So 2 questions:
1) Is scripting for InDesign basically dead in the water?
2) Where is a simple up to date "how to get started" post from anyone, anywhere on the web?
Question 1 seems legit because if it was something actively supported, you'd think finding simple resources would be easy, but a lot of information I find is very outdated. For example, I think the ExtendScript IDE might be 32 bit or something can't run on newish Macs that are 64 bit.
Is scripting here to stay but so niche only older nerds (I am one) who learned it 10 years ago can really do much with it today? Or is it just floating downstream into oblvion and no longer something Adobe cares about or is investing in?
I'm baffled by this "we support it forever but won't talk about it ever" approach Adobe has with something that seems so powerful and useful.
THANKS IN ADVANCE for you insights to help clear me up once and for all!!
It's not dead. Sure, there are some shiny new(ish) powerful plugin tools like CEP and UXP, but there's so much legacy code built on Extendscript that I don't see it going anywhere anytime soon.
The most up-to-date API is available here (Thanks Gregor!): https://www.indesignjs.de/extendscriptAPI/indesign-latest/#about.html
How to get started is really a matter of reviewing the sample code shipped in InDesign, understanding the DOM-API, and building applications from that. I can't really speak to Adobe's approach to talking about Extendscript. The guides they wrote for CS3 haven't really changed substantively, so they are still a fine starting point.
It is ufortunate that the ES Debugger is no longer available on Mac. There are alternatives, like VS Code and the Extendscript Debugger tool built for it.
Scripting is completely not dead!
The main reason to feel it is is because of this issue that ESTK (Extendscript Toolkit) doesn't work on new Macs. That's a real pain.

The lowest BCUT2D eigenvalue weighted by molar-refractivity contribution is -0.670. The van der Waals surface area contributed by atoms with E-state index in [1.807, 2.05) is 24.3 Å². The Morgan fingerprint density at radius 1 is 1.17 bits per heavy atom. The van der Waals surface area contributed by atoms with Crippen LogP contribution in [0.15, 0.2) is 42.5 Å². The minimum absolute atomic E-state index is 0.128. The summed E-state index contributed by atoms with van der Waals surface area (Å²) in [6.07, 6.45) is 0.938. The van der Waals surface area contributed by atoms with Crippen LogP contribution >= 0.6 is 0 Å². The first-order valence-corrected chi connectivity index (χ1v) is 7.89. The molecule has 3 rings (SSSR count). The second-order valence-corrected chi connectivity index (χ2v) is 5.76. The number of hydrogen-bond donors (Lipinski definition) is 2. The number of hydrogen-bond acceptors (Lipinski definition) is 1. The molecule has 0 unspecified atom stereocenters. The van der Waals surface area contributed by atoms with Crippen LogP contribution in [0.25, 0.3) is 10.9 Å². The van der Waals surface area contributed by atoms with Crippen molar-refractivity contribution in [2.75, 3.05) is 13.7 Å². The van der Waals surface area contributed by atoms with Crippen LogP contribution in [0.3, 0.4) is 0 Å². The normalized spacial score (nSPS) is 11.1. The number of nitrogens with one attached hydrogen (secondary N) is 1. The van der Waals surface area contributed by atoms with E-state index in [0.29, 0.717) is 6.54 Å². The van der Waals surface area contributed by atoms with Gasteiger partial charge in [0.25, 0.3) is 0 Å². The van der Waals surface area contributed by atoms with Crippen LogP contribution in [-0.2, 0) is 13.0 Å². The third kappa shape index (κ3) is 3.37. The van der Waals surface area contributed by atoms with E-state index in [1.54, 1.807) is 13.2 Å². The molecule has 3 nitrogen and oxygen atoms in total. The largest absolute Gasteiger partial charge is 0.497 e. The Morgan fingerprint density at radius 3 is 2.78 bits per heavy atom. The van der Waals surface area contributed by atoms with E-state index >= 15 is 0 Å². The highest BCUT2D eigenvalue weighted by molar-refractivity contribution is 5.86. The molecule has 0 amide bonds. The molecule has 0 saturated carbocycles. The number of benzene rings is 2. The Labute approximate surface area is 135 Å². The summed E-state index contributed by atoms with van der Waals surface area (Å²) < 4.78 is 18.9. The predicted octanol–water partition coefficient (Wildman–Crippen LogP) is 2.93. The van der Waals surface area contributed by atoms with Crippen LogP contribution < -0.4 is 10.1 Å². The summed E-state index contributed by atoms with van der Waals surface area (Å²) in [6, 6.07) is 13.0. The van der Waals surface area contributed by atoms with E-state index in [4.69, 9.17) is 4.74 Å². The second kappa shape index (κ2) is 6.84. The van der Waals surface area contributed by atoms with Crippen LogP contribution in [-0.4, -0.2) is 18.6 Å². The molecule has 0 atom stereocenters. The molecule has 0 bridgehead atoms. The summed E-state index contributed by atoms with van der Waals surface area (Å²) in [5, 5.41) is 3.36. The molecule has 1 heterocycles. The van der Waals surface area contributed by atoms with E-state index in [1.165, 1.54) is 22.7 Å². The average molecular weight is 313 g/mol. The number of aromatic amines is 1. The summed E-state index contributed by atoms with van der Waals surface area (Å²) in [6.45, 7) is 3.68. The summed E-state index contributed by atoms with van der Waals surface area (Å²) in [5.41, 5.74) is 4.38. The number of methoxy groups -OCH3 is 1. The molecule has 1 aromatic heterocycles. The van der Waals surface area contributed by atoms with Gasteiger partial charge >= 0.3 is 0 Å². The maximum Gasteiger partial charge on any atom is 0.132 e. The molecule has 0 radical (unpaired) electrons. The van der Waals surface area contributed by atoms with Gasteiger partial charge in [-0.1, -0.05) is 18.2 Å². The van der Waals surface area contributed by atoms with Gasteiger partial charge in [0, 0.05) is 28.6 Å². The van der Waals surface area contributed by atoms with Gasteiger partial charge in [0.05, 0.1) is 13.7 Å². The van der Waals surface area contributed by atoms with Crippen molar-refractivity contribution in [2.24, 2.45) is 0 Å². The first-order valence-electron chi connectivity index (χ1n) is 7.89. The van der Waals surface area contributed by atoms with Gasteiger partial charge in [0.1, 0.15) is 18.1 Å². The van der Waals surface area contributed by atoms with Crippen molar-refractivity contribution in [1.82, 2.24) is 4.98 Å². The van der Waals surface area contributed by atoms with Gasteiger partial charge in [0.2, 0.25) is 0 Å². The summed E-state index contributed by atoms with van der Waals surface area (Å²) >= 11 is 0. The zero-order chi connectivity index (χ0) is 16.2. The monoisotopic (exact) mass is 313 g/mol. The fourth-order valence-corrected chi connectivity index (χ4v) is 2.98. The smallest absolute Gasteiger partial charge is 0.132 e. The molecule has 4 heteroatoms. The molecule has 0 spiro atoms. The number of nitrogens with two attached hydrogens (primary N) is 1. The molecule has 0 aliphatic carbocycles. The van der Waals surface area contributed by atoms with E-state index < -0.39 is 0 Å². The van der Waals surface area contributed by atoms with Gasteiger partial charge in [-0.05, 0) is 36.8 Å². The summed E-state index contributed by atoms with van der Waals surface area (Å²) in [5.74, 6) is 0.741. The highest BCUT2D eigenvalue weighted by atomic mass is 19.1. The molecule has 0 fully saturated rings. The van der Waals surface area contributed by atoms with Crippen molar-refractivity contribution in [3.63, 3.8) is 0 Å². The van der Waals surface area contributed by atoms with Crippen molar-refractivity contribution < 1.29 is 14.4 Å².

Visual Studio Code is where you're supposed to do your scripting, but it's nowhere near as intuitive as ESTK.
If you're serious, get Windows installed on your Mac, and install ESTK.
Then, also in ESTK, open the Object Model Viewer. The link in the previous post is good, but I find the built-in OMV more accessible. It will show you the object model for all the versions of Adobe products you have installed on your computer.
If you have Peter Kahrel's book, use it! Not a great deal has changed with Adobe scripting, and 95% of what's written there should still be completely relevant. Ditto for any info, especially from CS5 up.
There is some talk of Extendscript eventually being dropped in favour or UXP. But that will not happen for several years yet. And even when it does, the knowledge you gain of InDesign's DOM while scripting will be 100% necessary whatever language or system it's wrapped up in.
I think this page at Medium.com did not exist the last time I waded through Adobe forums. It seems to be the best "101" scripting page I've seen yet:
This page has a bunch of resources including Gregor's API. I think I have enough here to keep me busy for a long while!
As Ariel and Brian mentioned, InDesign scripting is certainly not dead. Some people would say that scripting keeps InDesign alive in many respects.
My book has a new edition. The one you have may be outdated, but as Ariel mentioned, not an awful lot has changed. But if you're interested, here's a link to the latest edition (2019):
> I'm baffled by this "we support it forever but won't talk about it ever" approach Adobe has with something that seems so powerful and useful.
Thanks Peter, I do have the latest version of your book.